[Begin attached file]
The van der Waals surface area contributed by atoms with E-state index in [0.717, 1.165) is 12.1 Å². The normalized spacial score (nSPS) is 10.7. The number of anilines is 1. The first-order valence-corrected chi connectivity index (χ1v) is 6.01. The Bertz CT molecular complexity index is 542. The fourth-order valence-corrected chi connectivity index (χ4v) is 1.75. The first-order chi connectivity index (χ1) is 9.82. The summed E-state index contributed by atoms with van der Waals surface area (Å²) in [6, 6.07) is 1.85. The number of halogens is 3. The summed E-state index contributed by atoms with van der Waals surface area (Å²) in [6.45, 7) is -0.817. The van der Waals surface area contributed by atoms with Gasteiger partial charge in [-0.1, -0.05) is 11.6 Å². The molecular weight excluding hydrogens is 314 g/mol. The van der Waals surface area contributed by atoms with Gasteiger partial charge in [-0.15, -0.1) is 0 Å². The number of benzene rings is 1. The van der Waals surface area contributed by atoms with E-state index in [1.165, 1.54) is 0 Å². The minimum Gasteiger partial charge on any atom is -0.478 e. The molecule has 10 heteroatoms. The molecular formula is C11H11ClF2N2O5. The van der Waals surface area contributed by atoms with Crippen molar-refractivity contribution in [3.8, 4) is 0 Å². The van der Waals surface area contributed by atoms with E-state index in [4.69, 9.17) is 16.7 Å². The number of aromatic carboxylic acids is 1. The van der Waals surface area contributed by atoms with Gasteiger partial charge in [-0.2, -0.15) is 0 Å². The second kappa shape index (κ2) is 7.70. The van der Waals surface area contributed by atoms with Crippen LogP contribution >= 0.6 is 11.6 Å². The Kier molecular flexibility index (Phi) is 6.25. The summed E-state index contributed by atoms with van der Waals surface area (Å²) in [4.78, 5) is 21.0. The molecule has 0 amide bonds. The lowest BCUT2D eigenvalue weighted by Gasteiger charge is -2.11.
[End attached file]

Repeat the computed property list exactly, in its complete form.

The van der Waals surface area contributed by atoms with E-state index in [0.717, 1.165) is 12.1 Å². The normalized spacial score (nSPS) is 10.7. The number of anilines is 1. The first-order valence-corrected chi connectivity index (χ1v) is 6.01. The Bertz CT molecular complexity index is 542. The fourth-order valence-corrected chi connectivity index (χ4v) is 1.75. The first-order chi connectivity index (χ1) is 9.82. The summed E-state index contributed by atoms with van der Waals surface area (Å²) in [6, 6.07) is 1.85. The number of halogens is 3. The summed E-state index contributed by atoms with van der Waals surface area (Å²) in [6.45, 7) is -0.817. The van der Waals surface area contributed by atoms with Gasteiger partial charge in [-0.1, -0.05) is 11.6 Å². The molecular weight excluding hydrogens is 314 g/mol. The van der Waals surface area contributed by atoms with Gasteiger partial charge in [-0.15, -0.1) is 0 Å². The number of benzene rings is 1. The van der Waals surface area contributed by atoms with E-state index in [1.165, 1.54) is 0 Å². The minimum Gasteiger partial charge on any atom is -0.478 e. The molecule has 10 heteroatoms. The molecular formula is C11H11ClF2N2O5. The van der Waals surface area contributed by atoms with Crippen molar-refractivity contribution in [3.8, 4) is 0 Å². The van der Waals surface area contributed by atoms with E-state index in [4.69, 9.17) is 16.7 Å². The number of aromatic carboxylic acids is 1. The van der Waals surface area contributed by atoms with Gasteiger partial charge in [-0.2, -0.15) is 0 Å². The second kappa shape index (κ2) is 7.70. The van der Waals surface area contributed by atoms with Crippen LogP contribution >= 0.6 is 11.6 Å². The Kier molecular flexibility index (Phi) is 6.25. The summed E-state index contributed by atoms with van der Waals surface area (Å²) in [4.78, 5) is 21.0. The molecule has 0 amide bonds. The lowest BCUT2D eigenvalue weighted by Gasteiger charge is -2.11.